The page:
When I first arrived in Sapa, I headed straight to the tour desk at my hostel to get an idea of what I could do over the coming days. A homestay trek was high on my list – it sounded perfect to me!
But then I was told the cost – it’d be just shy of 2 million VND for a single night away. That’s about $120 Aussie dollars!! That’s four times the budget I’ve set for each day! As a result, I delayed signing myself up for the trek, and I’m glad I did.
After a couple of days, I met a few other long-term backpackers who were looking for a trek on the cheaper side. They’d heard from some other travellers that the homestay options offered by the local H’Mong women were good value.
One morning, following breakfast, I ventured outside and headed straight for a large group of the ladies (you’ll find them all over the town as they’ll continually try to sell you various goods). I stated I was after a homestay trek, and requested a price for five people. After initially being told US$30, we settled on US$20 per person including all meals and the accommodation for the night.
Later that day, after a little mishap at the hostel over some confusion with payments, we began the trek.
For the two days we walked, these are the stats from my Garmin:
Walking Time: 6 hours, 37 minutes
Lowest Elevation: 979m
Highest Elevation: 1,520m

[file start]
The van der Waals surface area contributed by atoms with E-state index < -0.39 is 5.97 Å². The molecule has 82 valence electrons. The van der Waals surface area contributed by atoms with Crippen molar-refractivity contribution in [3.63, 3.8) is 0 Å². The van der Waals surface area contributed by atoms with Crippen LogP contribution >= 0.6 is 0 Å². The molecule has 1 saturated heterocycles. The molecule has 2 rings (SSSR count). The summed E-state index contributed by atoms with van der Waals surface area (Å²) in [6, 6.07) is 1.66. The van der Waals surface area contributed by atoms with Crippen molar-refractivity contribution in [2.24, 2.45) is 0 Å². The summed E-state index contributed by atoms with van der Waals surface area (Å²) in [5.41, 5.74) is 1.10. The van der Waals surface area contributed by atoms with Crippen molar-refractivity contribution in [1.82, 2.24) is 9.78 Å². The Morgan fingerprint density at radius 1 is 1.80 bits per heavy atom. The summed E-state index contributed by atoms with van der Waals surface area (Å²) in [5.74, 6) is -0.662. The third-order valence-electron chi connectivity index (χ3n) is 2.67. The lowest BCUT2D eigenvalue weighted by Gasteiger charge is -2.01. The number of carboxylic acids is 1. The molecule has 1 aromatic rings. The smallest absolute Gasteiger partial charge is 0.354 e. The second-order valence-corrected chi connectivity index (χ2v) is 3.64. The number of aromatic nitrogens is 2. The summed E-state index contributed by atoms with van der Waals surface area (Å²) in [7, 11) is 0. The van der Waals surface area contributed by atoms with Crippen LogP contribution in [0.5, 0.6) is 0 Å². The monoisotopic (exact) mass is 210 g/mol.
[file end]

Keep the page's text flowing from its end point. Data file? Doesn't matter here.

Total ascent / descent: 1,137m
Overall, the hike was well worth the money we spent (we each paid a little extra too because we thought it was so great).
The first day began with a quick drop in elevation as we wandered across the valley, through the rice fields, and past several homes and farmers. The scenery along this section is absolutely stunning and definitely worth seeing yourself (plenty of “oh wow” moments).
After a few hours walking, we made a quick stop for lunch (the most delicious food I’d eaten in a while) at one of the ladies homes. It was very interesting seeing how the local people actually lived – I was quite amused to see a small television set up on a table above a floor of dirt, and a fire going in the middle of the next room for food preparation.
Just prior to eating we had the only unfortunate part of the tour – we were hassled to purchase some items from the women… We’d initially started the trek with four women and I’d made the assumption they were all just involved in taking us on the tour. Unfortunately, only the two I’d initially spoken to were our guides, with the others tagging along to attempt to make a sale before they returned home. After ten or so minutes, these ladies disappeared and we were able to settle into enjoying our lunch.
The final section of the walk was largely along a dirt track, and didn’t last long with only about an hour or so passing before we reached Ta Van – our destination for the night.
Wandering through the town, we came to realise that this was also the destination for the majority of the other tourists heading out on a homestay from Sapa. We also found that the “homestay” appeared to be built specifically with tourists in mind – it was nothing like the home we had eaten our lunch in. Although this did mean we got to enjoy the comforts of a mattress, covered by a mosquito net, and a hot shower to clean up after the walk.
Unfortunately, day two brought the rain. With our final trek back into Sapa (this time along the main road), we became saturated. A week later and I’m still waiting for my shoes to dry! I’ve heard the views you get along this road are just as amazing as those we had on the first day of walking, so if you’re after something a little easier, consider hiring a motorbike in town – it’ll be worth it!
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